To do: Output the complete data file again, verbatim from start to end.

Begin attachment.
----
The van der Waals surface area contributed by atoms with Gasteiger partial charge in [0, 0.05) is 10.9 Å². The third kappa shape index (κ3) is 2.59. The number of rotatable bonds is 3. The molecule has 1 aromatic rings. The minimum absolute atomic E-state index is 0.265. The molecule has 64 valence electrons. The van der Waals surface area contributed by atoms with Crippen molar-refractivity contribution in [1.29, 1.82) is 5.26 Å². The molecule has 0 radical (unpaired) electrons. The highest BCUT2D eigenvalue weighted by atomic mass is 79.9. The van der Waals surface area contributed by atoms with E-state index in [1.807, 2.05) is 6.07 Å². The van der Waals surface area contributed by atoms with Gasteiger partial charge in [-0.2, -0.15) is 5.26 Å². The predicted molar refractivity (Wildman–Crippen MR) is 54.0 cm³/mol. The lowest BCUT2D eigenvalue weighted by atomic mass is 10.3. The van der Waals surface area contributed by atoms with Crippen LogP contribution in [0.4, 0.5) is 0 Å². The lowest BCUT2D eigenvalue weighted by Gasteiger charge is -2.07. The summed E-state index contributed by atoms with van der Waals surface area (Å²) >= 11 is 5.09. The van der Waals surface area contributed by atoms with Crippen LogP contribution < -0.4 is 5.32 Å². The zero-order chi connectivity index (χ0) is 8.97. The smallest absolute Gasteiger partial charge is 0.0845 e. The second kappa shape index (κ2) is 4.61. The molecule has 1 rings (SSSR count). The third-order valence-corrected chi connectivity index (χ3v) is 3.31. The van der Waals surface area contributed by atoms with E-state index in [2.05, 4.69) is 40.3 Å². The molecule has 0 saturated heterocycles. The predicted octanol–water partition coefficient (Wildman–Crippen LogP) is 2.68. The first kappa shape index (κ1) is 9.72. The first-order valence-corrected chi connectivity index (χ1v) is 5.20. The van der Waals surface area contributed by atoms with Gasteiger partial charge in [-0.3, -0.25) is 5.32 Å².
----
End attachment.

The van der Waals surface area contributed by atoms with Gasteiger partial charge in [0, 0.05) is 10.9 Å². The third kappa shape index (κ3) is 2.59. The number of rotatable bonds is 3. The molecule has 1 aromatic rings. The minimum absolute atomic E-state index is 0.265. The molecule has 64 valence electrons. The van der Waals surface area contributed by atoms with Crippen molar-refractivity contribution in [1.29, 1.82) is 5.26 Å². The molecule has 0 radical (unpaired) electrons. The highest BCUT2D eigenvalue weighted by atomic mass is 79.9. The van der Waals surface area contributed by atoms with E-state index in [1.807, 2.05) is 6.07 Å². The van der Waals surface area contributed by atoms with Gasteiger partial charge in [-0.2, -0.15) is 5.26 Å². The predicted molar refractivity (Wildman–Crippen MR) is 54.0 cm³/mol. The lowest BCUT2D eigenvalue weighted by atomic mass is 10.3. The van der Waals surface area contributed by atoms with Crippen LogP contribution in [0.4, 0.5) is 0 Å². The lowest BCUT2D eigenvalue weighted by Gasteiger charge is -2.07. The summed E-state index contributed by atoms with van der Waals surface area (Å²) >= 11 is 5.09. The van der Waals surface area contributed by atoms with Crippen LogP contribution < -0.4 is 5.32 Å². The zero-order chi connectivity index (χ0) is 8.97. The smallest absolute Gasteiger partial charge is 0.0845 e. The second kappa shape index (κ2) is 4.61. The molecule has 1 rings (SSSR count). The third-order valence-corrected chi connectivity index (χ3v) is 3.31. The van der Waals surface area contributed by atoms with E-state index in [2.05, 4.69) is 40.3 Å². The molecule has 0 saturated heterocycles. The predicted octanol–water partition coefficient (Wildman–Crippen LogP) is 2.68. The first kappa shape index (κ1) is 9.72. The first-order valence-corrected chi connectivity index (χ1v) is 5.20. The van der Waals surface area contributed by atoms with Gasteiger partial charge in [-0.3, -0.25) is 5.32 Å².